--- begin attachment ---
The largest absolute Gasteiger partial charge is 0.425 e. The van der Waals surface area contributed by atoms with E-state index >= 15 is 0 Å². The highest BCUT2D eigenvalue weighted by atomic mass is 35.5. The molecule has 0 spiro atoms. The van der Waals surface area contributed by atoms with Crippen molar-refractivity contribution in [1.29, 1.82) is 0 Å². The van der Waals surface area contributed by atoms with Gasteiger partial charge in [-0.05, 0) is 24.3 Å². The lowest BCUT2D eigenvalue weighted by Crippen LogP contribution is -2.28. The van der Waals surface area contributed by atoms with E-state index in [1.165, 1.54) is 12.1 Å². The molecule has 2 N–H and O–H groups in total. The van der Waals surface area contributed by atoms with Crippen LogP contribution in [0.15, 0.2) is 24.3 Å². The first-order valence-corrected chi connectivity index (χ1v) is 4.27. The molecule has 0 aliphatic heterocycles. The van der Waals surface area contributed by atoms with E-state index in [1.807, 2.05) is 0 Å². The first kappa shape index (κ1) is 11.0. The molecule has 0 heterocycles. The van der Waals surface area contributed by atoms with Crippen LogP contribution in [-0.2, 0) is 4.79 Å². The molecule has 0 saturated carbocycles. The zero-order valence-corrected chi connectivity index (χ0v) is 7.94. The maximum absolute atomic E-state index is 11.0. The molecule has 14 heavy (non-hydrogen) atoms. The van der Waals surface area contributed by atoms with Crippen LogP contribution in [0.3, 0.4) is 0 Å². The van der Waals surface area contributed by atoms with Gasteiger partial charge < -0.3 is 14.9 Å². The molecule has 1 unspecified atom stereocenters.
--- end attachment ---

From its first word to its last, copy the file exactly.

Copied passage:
The largest absolute Gasteiger partial charge is 0.425 e. The van der Waals surface area contributed by atoms with E-state index >= 15 is 0 Å². The highest BCUT2D eigenvalue weighted by atomic mass is 35.5. The molecule has 0 spiro atoms. The van der Waals surface area contributed by atoms with Crippen molar-refractivity contribution in [1.29, 1.82) is 0 Å². The van der Waals surface area contributed by atoms with Gasteiger partial charge in [-0.05, 0) is 24.3 Å². The lowest BCUT2D eigenvalue weighted by Crippen LogP contribution is -2.28. The van der Waals surface area contributed by atoms with E-state index in [1.165, 1.54) is 12.1 Å². The molecule has 2 N–H and O–H groups in total. The van der Waals surface area contributed by atoms with Crippen LogP contribution in [0.15, 0.2) is 24.3 Å². The first-order valence-corrected chi connectivity index (χ1v) is 4.27. The molecule has 0 aliphatic heterocycles. The van der Waals surface area contributed by atoms with E-state index in [1.807, 2.05) is 0 Å². The first kappa shape index (κ1) is 11.0. The molecule has 0 heterocycles. The van der Waals surface area contributed by atoms with Crippen LogP contribution in [-0.2, 0) is 4.79 Å². The molecule has 0 saturated carbocycles. The zero-order valence-corrected chi connectivity index (χ0v) is 7.94. The maximum absolute atomic E-state index is 11.0. The molecule has 14 heavy (non-hydrogen) atoms. The van der Waals surface area contributed by atoms with Crippen LogP contribution in [0.3, 0.4) is 0 Å². The van der Waals surface area contributed by atoms with Gasteiger partial charge < -0.3 is 14.9 Å². The molecule has 1 unspecified atom stereocenters.